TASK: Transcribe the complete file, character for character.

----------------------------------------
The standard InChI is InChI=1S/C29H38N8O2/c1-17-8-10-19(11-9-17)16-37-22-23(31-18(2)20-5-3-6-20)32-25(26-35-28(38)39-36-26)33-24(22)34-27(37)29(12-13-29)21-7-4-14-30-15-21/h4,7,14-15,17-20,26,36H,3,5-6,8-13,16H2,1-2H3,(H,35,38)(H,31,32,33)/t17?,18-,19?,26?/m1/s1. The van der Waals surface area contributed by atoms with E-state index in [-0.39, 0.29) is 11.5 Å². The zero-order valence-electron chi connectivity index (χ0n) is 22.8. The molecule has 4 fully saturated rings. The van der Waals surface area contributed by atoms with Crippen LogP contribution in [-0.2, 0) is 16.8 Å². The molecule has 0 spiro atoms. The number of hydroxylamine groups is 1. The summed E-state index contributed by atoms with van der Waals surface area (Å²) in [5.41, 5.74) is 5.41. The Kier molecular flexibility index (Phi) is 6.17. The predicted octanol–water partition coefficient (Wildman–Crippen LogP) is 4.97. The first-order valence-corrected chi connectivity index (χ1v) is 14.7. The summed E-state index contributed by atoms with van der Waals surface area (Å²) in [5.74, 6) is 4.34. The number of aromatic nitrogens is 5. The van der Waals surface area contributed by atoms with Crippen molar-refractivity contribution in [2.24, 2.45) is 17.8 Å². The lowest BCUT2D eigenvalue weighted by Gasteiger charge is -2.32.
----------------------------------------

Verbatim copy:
The standard InChI is InChI=1S/C29H38N8O2/c1-17-8-10-19(11-9-17)16-37-22-23(31-18(2)20-5-3-6-20)32-25(26-35-28(38)39-36-26)33-24(22)34-27(37)29(12-13-29)21-7-4-14-30-15-21/h4,7,14-15,17-20,26,36H,3,5-6,8-13,16H2,1-2H3,(H,35,38)(H,31,32,33)/t17?,18-,19?,26?/m1/s1. The van der Waals surface area contributed by atoms with E-state index in [-0.39, 0.29) is 11.5 Å². The zero-order valence-electron chi connectivity index (χ0n) is 22.8. The molecule has 4 fully saturated rings. The van der Waals surface area contributed by atoms with Crippen LogP contribution in [-0.2, 0) is 16.8 Å². The molecule has 0 spiro atoms. The number of hydroxylamine groups is 1. The summed E-state index contributed by atoms with van der Waals surface area (Å²) in [5.41, 5.74) is 5.41. The Kier molecular flexibility index (Phi) is 6.17. The predicted octanol–water partition coefficient (Wildman–Crippen LogP) is 4.97. The first-order valence-corrected chi connectivity index (χ1v) is 14.7. The summed E-state index contributed by atoms with van der Waals surface area (Å²) in [5.74, 6) is 4.34. The number of aromatic nitrogens is 5. The van der Waals surface area contributed by atoms with Crippen molar-refractivity contribution in [2.24, 2.45) is 17.8 Å². The lowest BCUT2D eigenvalue weighted by Gasteiger charge is -2.32.